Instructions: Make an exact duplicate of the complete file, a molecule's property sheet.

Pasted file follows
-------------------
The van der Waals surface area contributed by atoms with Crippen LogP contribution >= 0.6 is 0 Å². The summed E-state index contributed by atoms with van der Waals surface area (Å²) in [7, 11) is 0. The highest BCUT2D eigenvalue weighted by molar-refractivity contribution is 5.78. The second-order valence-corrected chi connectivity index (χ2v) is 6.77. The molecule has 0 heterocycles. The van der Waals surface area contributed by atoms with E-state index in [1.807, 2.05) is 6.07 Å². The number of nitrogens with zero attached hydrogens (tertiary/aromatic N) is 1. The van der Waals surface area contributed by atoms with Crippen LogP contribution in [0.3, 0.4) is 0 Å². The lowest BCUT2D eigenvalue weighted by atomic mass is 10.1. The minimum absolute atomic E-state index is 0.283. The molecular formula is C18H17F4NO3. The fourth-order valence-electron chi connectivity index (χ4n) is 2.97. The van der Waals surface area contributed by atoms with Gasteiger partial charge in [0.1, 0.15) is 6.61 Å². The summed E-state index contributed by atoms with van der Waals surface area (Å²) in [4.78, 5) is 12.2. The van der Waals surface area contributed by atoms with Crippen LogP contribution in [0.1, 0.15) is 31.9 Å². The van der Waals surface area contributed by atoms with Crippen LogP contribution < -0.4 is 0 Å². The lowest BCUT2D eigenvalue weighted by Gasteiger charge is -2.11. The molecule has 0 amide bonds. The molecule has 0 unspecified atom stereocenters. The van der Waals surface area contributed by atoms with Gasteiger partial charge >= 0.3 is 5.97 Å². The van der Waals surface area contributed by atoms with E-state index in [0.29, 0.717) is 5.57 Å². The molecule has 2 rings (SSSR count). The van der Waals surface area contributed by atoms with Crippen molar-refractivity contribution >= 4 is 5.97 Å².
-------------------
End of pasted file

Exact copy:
The van der Waals surface area contributed by atoms with Crippen LogP contribution >= 0.6 is 0 Å². The summed E-state index contributed by atoms with van der Waals surface area (Å²) in [7, 11) is 0. The highest BCUT2D eigenvalue weighted by molar-refractivity contribution is 5.78. The second-order valence-corrected chi connectivity index (χ2v) is 6.77. The molecule has 0 heterocycles. The van der Waals surface area contributed by atoms with E-state index in [1.807, 2.05) is 6.07 Å². The number of nitrogens with zero attached hydrogens (tertiary/aromatic N) is 1. The van der Waals surface area contributed by atoms with Crippen LogP contribution in [0.3, 0.4) is 0 Å². The lowest BCUT2D eigenvalue weighted by atomic mass is 10.1. The minimum absolute atomic E-state index is 0.283. The molecular formula is C18H17F4NO3. The fourth-order valence-electron chi connectivity index (χ4n) is 2.97. The van der Waals surface area contributed by atoms with Gasteiger partial charge in [0.1, 0.15) is 6.61 Å². The summed E-state index contributed by atoms with van der Waals surface area (Å²) in [4.78, 5) is 12.2. The van der Waals surface area contributed by atoms with Crippen LogP contribution in [0.1, 0.15) is 31.9 Å². The van der Waals surface area contributed by atoms with Crippen LogP contribution < -0.4 is 0 Å². The lowest BCUT2D eigenvalue weighted by Gasteiger charge is -2.11. The molecule has 0 amide bonds. The molecule has 0 unspecified atom stereocenters. The van der Waals surface area contributed by atoms with Gasteiger partial charge >= 0.3 is 5.97 Å². The van der Waals surface area contributed by atoms with E-state index in [0.29, 0.717) is 5.57 Å². The molecule has 2 rings (SSSR count). The van der Waals surface area contributed by atoms with Crippen molar-refractivity contribution >= 4 is 5.97 Å².